Preventing the Next Case:
IAEA Project Helps Countries Test Nuclear Technique for Detecting Landmines
by M. Samiei, IAEA Department of Technical Cooperation
More than 60 million landmines are buried in 62 countries, many of them in the Europe region. Abandoned landmines kill or maim about 26,000 persons every year, 80% of them civilians, mainly women, children, and farmers. Today, most humanitarian demining uses conventional methods such as metal detectors, prodders, and sniffer dogs for the dangerous job of finding and destroying abandoned landmines. But each method has limits, and new tools are needed to improve and accelerate efforts to prevent the next case of injury or death.
Results of various tests show that nuclear techniques have a big potential for identifying explosives in landmines. However, most of them are not yet ready for practical application under actual minefield conditions. To help guide development, the IAEA has brought together experts in recent years to help countries assess the picture. An Advisory Group Meeting (AGM) of experts in 2000 on the application of nuclear techniques to humanitarian demining reviewed existing methods and selected the most promising nuclear sensors for field testing and further field deployment.
In 2001 the Agency started a Technical Cooperation Project with a final aim to optimize one technique - called Pulsed Fast & Thermal Neutron Analysis, or PFTNA for short - for landmine identification under field conditions. The AGM concluded that the PFTNA technique is mature and promising enough to be tested in the field. Tests supervised by independent experts showed that pulsed elemental analysis with neutrons using an instrument called PELAN - based on PFTNA and developed in the USA - successfully identifies various kinds of explosives and differentiates them from innocuous materials or "dummy" buried objects.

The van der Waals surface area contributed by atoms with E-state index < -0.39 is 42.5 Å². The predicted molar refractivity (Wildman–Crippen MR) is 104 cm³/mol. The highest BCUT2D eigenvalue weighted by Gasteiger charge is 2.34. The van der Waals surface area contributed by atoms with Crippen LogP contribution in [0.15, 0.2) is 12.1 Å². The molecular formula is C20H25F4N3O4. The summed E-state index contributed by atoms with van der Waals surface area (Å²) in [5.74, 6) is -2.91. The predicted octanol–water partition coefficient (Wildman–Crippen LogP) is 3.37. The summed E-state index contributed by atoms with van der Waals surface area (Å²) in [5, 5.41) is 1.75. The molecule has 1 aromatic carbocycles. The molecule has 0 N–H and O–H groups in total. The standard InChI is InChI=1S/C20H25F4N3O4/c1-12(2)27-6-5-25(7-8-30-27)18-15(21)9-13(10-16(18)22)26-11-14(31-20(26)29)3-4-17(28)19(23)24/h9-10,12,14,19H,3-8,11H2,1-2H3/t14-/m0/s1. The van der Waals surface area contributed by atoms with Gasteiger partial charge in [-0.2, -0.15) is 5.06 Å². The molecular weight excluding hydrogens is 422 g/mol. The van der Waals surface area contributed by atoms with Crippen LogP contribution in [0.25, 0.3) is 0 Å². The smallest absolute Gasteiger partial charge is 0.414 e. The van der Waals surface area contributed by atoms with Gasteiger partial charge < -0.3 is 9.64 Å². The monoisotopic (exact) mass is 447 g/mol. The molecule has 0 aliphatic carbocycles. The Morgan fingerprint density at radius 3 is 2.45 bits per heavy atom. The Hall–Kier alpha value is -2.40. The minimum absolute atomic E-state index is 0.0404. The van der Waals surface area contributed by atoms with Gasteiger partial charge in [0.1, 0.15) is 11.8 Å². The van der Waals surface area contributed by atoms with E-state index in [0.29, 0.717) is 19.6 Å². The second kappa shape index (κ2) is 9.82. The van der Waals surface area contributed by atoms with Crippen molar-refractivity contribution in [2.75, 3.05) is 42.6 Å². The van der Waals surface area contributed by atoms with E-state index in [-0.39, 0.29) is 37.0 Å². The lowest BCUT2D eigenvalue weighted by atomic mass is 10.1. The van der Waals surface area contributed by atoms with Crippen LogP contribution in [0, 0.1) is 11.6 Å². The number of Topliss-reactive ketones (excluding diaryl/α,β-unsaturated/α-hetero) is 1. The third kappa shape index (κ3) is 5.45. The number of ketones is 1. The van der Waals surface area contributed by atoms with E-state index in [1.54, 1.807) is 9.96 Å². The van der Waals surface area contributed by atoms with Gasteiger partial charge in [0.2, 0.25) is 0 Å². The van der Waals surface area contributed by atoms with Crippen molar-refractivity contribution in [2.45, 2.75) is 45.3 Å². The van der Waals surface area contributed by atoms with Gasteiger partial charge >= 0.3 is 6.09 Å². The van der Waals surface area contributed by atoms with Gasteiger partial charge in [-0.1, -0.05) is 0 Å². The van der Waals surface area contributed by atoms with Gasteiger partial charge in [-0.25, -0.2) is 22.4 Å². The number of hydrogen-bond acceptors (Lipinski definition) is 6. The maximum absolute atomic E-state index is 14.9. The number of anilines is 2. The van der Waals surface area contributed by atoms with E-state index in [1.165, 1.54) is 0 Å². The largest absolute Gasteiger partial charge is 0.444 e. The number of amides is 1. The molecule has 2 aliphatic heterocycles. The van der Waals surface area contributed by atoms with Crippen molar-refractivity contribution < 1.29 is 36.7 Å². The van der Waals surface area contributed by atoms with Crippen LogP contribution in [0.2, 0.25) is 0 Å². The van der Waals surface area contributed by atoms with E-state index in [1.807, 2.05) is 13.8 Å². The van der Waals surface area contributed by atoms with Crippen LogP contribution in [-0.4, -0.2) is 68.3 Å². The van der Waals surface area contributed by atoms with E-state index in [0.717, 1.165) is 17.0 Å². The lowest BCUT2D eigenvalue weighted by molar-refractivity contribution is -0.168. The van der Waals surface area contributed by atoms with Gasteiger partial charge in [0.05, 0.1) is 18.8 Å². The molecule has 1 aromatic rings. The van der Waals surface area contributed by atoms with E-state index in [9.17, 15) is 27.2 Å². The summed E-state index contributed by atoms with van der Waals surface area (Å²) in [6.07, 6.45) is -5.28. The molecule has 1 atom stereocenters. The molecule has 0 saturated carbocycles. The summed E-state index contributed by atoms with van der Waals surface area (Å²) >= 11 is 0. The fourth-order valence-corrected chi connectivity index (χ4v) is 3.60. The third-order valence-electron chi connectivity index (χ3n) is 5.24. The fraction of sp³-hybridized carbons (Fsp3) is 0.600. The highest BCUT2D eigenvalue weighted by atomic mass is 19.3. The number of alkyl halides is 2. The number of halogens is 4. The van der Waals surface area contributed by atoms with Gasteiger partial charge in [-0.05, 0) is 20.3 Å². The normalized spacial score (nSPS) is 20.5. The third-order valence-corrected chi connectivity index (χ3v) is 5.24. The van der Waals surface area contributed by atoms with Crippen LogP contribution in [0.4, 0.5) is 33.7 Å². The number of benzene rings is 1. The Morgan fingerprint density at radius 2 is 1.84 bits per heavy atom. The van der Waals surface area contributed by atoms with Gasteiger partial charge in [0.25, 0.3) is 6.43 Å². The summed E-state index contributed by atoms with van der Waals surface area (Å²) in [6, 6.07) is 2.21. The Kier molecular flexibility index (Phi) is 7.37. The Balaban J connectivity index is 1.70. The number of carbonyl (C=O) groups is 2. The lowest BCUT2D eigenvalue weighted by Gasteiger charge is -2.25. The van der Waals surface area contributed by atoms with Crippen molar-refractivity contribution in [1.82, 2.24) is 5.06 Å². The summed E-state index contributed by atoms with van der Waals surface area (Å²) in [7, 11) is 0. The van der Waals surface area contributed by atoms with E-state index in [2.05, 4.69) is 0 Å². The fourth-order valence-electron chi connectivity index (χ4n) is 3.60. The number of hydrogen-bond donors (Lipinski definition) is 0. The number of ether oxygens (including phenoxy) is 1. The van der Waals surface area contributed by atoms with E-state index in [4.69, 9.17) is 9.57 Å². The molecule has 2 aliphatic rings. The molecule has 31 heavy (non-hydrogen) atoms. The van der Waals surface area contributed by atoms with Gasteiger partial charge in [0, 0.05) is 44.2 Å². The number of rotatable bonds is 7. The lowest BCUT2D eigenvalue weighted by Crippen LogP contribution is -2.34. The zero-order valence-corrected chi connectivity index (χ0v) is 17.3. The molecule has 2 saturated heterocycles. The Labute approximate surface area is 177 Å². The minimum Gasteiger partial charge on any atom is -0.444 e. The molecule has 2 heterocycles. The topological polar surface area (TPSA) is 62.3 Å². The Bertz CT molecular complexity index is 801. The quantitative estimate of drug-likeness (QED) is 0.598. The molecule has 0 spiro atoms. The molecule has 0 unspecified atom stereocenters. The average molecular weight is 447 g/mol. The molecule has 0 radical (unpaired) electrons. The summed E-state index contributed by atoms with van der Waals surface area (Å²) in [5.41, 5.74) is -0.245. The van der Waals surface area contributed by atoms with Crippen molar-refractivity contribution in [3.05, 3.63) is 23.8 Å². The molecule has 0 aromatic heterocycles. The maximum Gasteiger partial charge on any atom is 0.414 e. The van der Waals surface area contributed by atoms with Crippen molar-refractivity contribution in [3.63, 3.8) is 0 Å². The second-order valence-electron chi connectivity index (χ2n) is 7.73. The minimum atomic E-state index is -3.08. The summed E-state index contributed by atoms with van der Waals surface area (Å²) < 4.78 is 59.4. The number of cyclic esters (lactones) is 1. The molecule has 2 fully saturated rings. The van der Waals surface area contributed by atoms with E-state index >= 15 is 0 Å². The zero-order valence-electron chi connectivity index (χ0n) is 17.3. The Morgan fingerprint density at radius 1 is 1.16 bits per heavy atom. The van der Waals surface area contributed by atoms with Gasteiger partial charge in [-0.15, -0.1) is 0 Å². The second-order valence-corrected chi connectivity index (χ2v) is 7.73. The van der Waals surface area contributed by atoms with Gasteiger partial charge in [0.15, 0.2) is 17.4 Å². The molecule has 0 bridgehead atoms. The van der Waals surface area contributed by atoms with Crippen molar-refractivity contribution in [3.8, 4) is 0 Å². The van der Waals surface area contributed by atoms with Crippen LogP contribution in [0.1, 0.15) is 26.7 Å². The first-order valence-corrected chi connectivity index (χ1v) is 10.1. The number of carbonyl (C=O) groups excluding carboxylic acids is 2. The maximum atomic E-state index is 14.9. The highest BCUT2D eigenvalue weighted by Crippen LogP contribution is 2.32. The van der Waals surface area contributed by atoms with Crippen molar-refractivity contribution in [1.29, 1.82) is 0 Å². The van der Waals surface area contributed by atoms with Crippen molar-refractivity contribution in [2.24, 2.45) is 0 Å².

In February 2002, the IAEA demonstrated PELAN at briefings organized for invited experts from organizations engaged in demining efforts in affected countries, to familiarize them with its capabilities and development. Demonstrations and project briefings also were held for Vienna-based staff from Member States having Permanent Missions to the IAEA, including a session attended by the Agency's Director General Mohamed ElBaradei.
Several IAEA Member States are requesting initiation of a project for field-testing and demonstration of the suitability of a pulsed neutron probe method for humanitarian demining. The USA already has provided $212,000 for the purchase of PELAN, and the IAEA now is evaluating proposals from leading laboratories in the USA, Russia, and European Union for optimizing the instrument. Once the instrument is more fully developed and tested under field conditions, it can become an important complementary instrument in a de-miner's kit - to help teams probing for landmines find the explosives before they injure or kill more people.